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29 Jun 2009 : Column 39

Clive Efford (Eltham) (Lab): My right hon. Friend’s announcement about extra money for housing is welcome, and will bring hope to young families in my constituency who are looking to set up home, but it would be without any value whatever if their tenancies were not secure. Will my right hon. Friend give a guarantee that a Labour Government would never consider taking away secure tenancies, as has been proposed in many policy documents published by the Conservatives?

The Prime Minister: I am aware that the Conservative party may be thinking of removing some of the securities that exist for people in tenancies. I would caution it against making long-standing tenants lose rights.

Mr. Philip Hollobone (Kettering) (Con): Which part of the Prime Minister’s statement will help Britain to avoid the national humiliation of losing its triple A sovereign debt rating?

The Prime Minister: I would caution the hon. Gentleman against making such statements. We have taken the right decisions to take Britain through a very difficult recession. I repeat that if we had taken the advice of the Leader of the Opposition, thousands more would be unemployed, banks would have gone under, we would not have a proper regulatory system such as the one we are introducing for the financial services, and many people would have had their homes repossessed and would have lost their mortgages. I believe that we are taking the right decisions, and I believe that there is an understanding around the world that we have taken the right decisions.

Andrew Miller (Ellesmere Port and Neston) (Lab): The high-tech opportunities that my right hon. Friend listed are undoubtedly the building blocks for the future, but it is vital that the nation is in a strong position to exploit that. Will he ensure—as part of the digital Bill, for example—that money is set aside for proper training, whether through small business opportunities or for individual citizens? The country has to be in a strong position to exploit the technology to the best advantage.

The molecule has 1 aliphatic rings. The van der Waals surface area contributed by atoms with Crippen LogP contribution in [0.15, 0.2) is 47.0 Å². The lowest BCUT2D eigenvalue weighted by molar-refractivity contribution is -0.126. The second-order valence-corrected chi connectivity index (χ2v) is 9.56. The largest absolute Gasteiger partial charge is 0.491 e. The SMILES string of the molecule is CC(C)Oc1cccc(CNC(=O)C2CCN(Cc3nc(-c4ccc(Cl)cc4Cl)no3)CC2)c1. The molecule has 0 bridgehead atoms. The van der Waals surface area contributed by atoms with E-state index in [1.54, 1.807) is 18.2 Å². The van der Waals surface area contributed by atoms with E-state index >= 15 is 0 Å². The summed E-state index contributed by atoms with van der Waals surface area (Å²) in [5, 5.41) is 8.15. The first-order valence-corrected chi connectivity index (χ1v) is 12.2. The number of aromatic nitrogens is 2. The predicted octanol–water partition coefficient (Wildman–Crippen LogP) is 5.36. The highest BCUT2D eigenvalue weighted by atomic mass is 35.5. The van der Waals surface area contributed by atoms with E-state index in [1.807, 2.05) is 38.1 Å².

The Prime Minister: In the new technologies that are available around the world, Britain has outstanding leadership—in low-carbon industries, in high technology, in many of the creative industries, in biotechnology, and of course in education itself. We want to give people the chance to have long-term jobs in those industries and services, which is why it is important that the training packages that we are putting on offer are individually tailored to making advances in those sectors for the future. We will continue to promote Train to Gain and other programmes that give people entitlement to get the skills that they need.

Mr. Andrew Robathan (Blaby) (Con): Sadly, this Parliament is now discredited, tarnished and worn out. The Government are unpopular, wholly discredited and filled with third and fourth choices. Does the Prime Minister not appreciate that far from hearing this wholly incredible package about building Britain’s future, the people of this country want to have their say on the future, and they want a general election now?

The Prime Minister: I should have thought that some humility from the Opposition Benches was in order. The problems that have happened in this Parliament
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have happened because of actions in all parties, and people must have the humility to admit that we have to clean up Parliament and do it together. I hesitate to follow the hon. Gentleman’s advice and suggest that the problems relating to expenses are on only one side of the House.